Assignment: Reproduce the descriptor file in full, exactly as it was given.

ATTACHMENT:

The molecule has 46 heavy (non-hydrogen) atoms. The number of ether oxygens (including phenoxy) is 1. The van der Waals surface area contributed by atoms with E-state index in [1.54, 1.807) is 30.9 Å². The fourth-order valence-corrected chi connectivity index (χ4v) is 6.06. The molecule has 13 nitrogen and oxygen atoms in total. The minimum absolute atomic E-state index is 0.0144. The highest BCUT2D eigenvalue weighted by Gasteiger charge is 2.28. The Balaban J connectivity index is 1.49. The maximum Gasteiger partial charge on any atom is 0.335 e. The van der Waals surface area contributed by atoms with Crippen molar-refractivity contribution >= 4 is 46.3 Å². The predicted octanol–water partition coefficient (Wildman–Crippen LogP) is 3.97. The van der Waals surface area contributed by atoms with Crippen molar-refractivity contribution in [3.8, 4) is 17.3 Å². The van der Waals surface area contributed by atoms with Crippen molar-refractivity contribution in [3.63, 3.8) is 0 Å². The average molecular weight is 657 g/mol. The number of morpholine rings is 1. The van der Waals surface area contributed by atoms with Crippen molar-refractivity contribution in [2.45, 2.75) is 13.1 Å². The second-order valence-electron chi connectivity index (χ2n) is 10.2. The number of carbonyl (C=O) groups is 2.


The molecule has 46 heavy (non-hydrogen) atoms. The number of ether oxygens (including phenoxy) is 1. The van der Waals surface area contributed by atoms with E-state index in [1.54, 1.807) is 30.9 Å². The fourth-order valence-corrected chi connectivity index (χ4v) is 6.06. The molecule has 13 nitrogen and oxygen atoms in total. The minimum absolute atomic E-state index is 0.0144. The highest BCUT2D eigenvalue weighted by Gasteiger charge is 2.28. The Balaban J connectivity index is 1.49. The maximum Gasteiger partial charge on any atom is 0.335 e. The van der Waals surface area contributed by atoms with Crippen molar-refractivity contribution >= 4 is 46.3 Å². The predicted octanol–water partition coefficient (Wildman–Crippen LogP) is 3.97. The van der Waals surface area contributed by atoms with Crippen molar-refractivity contribution in [3.8, 4) is 17.3 Å². The van der Waals surface area contributed by atoms with Crippen molar-refractivity contribution in [3.63, 3.8) is 0 Å². The average molecular weight is 657 g/mol. The number of morpholine rings is 1. The van der Waals surface area contributed by atoms with Crippen molar-refractivity contribution in [2.45, 2.75) is 13.1 Å². The second-order valence-electron chi connectivity index (χ2n) is 10.2. The number of carbonyl (C=O) groups is 2.